The mill stream was the nearest water to be had, and I was compelled to send the troops back to it. The enemy made no attempt to recover the ground from which his center and right had been driven. Bee picketed the field with his cavalry, his forage wagons were ordered up from the mill stream, and it was hoped that water for his two regiments could be found in the wells and cisterns of the village. Sounds of retreat could be heard in the stillness of the night. Parties were sent on the field to care for the wounded, and Bee was ordered to take up the pursuit toward Grand Ecore at dawn, to be followed by the horse from the mill stream as soon as water and forage had been supplied. These dispositions for the morning made, worn out by fatigue and loss of sleep, I threw myself on the ground, within two hundred yards of the battle field, and sought rest. The enemy retreated during the night, leaving four hundred wounded, and his many dead unburied. On the morning of the 10th Bee pursued for twenty miles before he overtook his rear guard, finding stragglers and burning wagons and stores, evidences of haste.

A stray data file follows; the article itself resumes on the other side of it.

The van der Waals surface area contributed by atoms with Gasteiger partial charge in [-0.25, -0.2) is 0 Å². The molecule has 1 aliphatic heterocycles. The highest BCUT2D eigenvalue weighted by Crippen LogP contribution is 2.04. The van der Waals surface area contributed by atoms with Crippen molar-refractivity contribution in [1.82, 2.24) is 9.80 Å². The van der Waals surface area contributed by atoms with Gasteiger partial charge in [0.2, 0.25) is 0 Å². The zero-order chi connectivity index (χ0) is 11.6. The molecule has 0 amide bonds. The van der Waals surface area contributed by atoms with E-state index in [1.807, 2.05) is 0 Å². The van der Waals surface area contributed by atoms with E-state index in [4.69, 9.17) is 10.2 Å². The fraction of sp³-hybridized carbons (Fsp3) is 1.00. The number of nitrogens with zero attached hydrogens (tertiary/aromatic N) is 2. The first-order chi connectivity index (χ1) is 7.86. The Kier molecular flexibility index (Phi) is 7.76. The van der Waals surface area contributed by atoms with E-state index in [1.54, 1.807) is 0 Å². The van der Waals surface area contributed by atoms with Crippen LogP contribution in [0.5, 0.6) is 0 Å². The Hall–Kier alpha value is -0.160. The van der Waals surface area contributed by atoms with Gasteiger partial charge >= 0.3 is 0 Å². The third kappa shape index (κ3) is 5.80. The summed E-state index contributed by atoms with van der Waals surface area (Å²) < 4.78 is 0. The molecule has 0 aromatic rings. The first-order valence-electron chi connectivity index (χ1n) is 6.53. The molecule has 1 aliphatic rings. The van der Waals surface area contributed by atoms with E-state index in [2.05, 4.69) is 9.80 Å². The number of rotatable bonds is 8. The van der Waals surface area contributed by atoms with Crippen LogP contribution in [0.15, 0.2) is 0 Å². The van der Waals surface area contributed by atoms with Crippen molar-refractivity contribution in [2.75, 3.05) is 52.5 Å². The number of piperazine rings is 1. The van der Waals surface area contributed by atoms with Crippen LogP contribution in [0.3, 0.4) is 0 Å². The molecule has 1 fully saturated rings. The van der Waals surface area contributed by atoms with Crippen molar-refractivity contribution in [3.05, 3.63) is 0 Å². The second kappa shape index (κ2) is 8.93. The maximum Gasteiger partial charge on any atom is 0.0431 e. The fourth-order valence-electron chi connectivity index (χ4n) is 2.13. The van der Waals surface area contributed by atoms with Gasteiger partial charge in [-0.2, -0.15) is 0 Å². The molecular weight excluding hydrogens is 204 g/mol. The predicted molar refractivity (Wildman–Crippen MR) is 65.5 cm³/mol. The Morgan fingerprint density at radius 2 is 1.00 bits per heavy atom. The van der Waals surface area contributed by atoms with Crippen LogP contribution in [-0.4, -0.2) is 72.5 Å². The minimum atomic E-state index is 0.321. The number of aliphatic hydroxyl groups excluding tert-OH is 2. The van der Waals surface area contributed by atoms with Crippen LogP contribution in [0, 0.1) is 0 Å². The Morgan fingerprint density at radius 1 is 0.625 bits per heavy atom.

In the two actions of Mansfield and Pleasant Hill my loss in killed and wounded was twenty-two hundred. At Pleasant Hill we lost three guns and four hundred and twenty-six prisoners, one hundred and seventy-nine from Churchill's, and two hundred and forty-seven from Scurry's brigade at the time it was so nearly overwhelmed. The Federal loss in killed and wounded exceeded mine, and we captured twenty guns and twenty-eight hundred prisoners, not including stragglers picked up after the battle. The enemy's campaign for conquest was defeated by an inferior force, and it was doubtful if his army and fleet could escape destruction.